Friday Links

Friday Links October 16, 2015


Monique Toohey, a Muslim psychologist, met with Australian Labor MPs on Wednesday to discuss the need to change Australia’s tone on the discussion about violent extremism and Muslims. Toohey, who has experienced online bullying for her activism, is calling for the government to consult with Muslim communities in order to develop well-rounded de-radicalization programs.


In Canada, Zarqa Nawaz, creator of Little Mosque on the Prairie and Me and the Mosque, was quoted comparing the Canadian Conservative government’s stands on the niqab to residential schools.

The Stream featured a segment on the niqab as an electoral issue in Canada. Participants included Zainab bin Younus (The Salafi Feminist), Jonathan Liedtke (Windsor Independent), Margaret Wente (The Globe and Mail) and our own Shireen Ahmed (MMW).

Several Canadian Jews have come together to support women who choose to wear the niqab through a public letter that accuses the Conservative government of bigotry and xenophobia.

The Quebec National Assembly has called for calm in the midst of Canada’s federal election after several instances of Islamophobia were recorded in the province and at least one violence attack targeting a Muslim woman.


An Egyptian official said that women wearing “hot pants” will be banned from voting in this month’s parliamentary election. A definition of “hot pants” was not provided.


Iranian satirical cartoonist Atena Farghadani that she was forced to undergo a “virginity and pregnancy test”, prior to her trial for a charge of “illegitimate sexual relations” for shaking hands with her lawyer. Amnesty International is calling for her release.


ISIL fighters are said to encourage the rape of non-Muslim women with the purpose of automatically making them Muslim. Yazidi women have been primary targets of the sexual violence perpetuated by the organization.


Palestinian women are seeking to play a more active role in peace talks. According to the region’s activists neither Hamas nor the Fatah Party have done much to meaningfully include women in political discussions.

Palestinian teenage girls are joining the stone-throwing protests in Ramallah. According to the Daily Star, much of the violence in the area is being carried out by young people without visible political affiliations.

Palestinian women are at the forefront of the latest protests as fighters and as first-aid providers. Thousands of Palestinian youth are resisting against Israeli forces all across the occupied territories and have called for the Third Intifada.

Saudi Arabia

Women in Saudi Arabia were offered free rides for breast cancer checkups. As part of efforts to raise breast cancer awareness in society, Easy Taxi has partnered with the Zahra Breast Cancer Association to give away all its female customers free rides to do breast cancer check-ups in different hospitals in Jeddah and Riyadh.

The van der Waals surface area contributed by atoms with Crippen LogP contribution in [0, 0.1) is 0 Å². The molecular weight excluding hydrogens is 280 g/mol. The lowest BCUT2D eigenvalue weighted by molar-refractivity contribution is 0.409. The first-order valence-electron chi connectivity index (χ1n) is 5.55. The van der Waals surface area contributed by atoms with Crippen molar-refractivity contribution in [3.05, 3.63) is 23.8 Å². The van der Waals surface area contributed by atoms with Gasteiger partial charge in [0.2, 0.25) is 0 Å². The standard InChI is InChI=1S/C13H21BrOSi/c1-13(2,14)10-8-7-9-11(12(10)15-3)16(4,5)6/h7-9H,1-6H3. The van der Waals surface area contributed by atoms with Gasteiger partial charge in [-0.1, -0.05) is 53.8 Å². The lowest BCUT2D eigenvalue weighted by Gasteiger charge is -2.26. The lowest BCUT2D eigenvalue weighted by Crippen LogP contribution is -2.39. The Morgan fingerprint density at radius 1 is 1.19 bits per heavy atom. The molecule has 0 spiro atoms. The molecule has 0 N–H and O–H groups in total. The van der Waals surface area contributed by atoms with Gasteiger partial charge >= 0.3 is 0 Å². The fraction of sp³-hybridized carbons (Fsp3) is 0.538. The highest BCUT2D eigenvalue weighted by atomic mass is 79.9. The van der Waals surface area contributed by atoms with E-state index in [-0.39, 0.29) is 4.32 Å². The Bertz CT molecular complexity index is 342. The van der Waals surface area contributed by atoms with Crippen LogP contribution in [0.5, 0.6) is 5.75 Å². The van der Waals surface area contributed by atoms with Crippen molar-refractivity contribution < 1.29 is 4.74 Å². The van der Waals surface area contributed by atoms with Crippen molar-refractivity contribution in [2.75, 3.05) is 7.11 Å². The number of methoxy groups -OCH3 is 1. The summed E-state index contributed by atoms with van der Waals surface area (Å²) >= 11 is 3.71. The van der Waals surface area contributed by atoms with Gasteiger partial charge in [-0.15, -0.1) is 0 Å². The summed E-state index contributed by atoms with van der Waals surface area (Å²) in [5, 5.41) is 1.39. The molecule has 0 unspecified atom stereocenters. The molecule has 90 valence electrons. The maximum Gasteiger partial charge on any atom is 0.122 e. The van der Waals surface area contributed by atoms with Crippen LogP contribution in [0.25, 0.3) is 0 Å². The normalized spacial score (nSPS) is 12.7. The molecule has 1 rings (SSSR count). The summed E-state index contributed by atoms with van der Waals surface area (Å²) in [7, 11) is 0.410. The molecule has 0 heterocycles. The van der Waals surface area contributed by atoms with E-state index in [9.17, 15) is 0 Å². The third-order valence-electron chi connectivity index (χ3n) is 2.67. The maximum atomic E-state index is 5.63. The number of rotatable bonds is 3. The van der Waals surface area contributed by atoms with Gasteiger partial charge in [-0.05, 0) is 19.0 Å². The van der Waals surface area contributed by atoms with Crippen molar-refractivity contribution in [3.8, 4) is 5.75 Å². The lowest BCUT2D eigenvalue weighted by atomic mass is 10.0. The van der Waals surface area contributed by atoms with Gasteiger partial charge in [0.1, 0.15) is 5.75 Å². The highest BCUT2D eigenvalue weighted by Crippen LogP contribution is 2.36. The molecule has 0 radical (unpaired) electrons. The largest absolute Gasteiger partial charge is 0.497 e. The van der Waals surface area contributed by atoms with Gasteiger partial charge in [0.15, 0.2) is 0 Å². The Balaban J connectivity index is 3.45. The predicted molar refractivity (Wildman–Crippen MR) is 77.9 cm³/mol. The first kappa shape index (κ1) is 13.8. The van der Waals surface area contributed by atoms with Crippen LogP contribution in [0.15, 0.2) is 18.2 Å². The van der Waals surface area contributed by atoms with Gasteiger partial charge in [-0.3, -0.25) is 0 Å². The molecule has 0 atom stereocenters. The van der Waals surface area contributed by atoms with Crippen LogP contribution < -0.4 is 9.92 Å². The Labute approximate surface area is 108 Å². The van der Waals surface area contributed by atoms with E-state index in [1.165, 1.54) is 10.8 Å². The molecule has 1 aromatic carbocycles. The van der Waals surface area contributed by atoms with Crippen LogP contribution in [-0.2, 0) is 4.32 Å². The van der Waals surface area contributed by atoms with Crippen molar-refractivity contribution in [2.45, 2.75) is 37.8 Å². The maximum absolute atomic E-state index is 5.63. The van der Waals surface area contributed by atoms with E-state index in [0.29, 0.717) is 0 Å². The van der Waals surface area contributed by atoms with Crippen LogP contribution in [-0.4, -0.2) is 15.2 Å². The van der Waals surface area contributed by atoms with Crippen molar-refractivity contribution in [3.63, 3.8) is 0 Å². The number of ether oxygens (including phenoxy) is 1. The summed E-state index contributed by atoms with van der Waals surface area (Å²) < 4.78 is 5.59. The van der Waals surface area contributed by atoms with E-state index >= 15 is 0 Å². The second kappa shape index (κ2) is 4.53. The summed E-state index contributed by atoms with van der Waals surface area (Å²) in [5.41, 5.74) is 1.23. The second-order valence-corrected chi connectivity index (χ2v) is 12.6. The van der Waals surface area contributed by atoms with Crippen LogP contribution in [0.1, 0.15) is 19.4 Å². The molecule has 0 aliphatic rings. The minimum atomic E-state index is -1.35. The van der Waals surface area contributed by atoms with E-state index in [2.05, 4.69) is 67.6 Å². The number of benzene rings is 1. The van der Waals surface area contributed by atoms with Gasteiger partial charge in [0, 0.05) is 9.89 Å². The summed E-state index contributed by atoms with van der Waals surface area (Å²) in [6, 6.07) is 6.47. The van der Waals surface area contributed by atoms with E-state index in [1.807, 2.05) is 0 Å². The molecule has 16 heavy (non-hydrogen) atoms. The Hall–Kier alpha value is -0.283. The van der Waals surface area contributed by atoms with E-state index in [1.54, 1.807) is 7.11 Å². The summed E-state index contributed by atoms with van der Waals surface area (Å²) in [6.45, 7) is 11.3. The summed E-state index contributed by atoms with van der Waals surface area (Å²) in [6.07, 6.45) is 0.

The Saudi government launched a new organization to address the rising problem of unemployment in the country. The Commission for Job Generation and Anti-Unemployment will report directly to Deputy Crown Prince Mohammad bin Salman. Unemployment is particularly high among women in the country, even though they are among the most educated women in the region.


El Principe a popular Spanish TV show depicting drug trafficking and jihadism in Ceuta perpetuate orientalist views about Muslims. Yasmina Aidi argues that the TV show is sold as a reliable source of information about Muslims and the Middle East, but in reality perpetuates the othering of Muslims and Arabs, something that particularly affects Muslim women.


In the UK a Jewish-Muslim women’s network has been granted 30,000 pounds to promote women’s leadership in both communities. The network has three principal aims: to bring women from the two communities together, to promote women’s leadership and be “active in wider society.”

A report commissioned by Tell MAMA (Measuring Anti-Muslim Attacks) reports several instances of attacks against Muslims in the UK. The report reveals that many Muslims were reluctant to report the incidences and were unlikely to be supported by witnesses. One of the attacks involved a Muslim woman named Hira, who was showered in alcohol by a group of men while riding the train.

Nadiya Jamir Hussain is the winner of The Great British Bake Off. Nadiya has been described by some as the “ultimate symbol of modern, multicultural Britain.”


Anousheh Ansari has reportedly become the first Muslim woman in space. Ansari used her own money to fund the trip.

HRC Releases New “Coming Home” Guide for LGBT Muslims Seeking Renewed Relationship with their Faith. Coming Home to Islam and To Self features the journeys of American Muslims, including a transgender woman, a lesbian and two gay friends, whose journeys highlight their relationship with God and their commitment to creating LGBTQ friendly communities.

Shugs & Fats, a Muslim feminist comedy, addresses taboo topics among some Muslim communities, such as dating, sexuality and LGBTQ marriage. The show centers on the idea of traditional Muslim women exploring life on the streets of Brooklyn.

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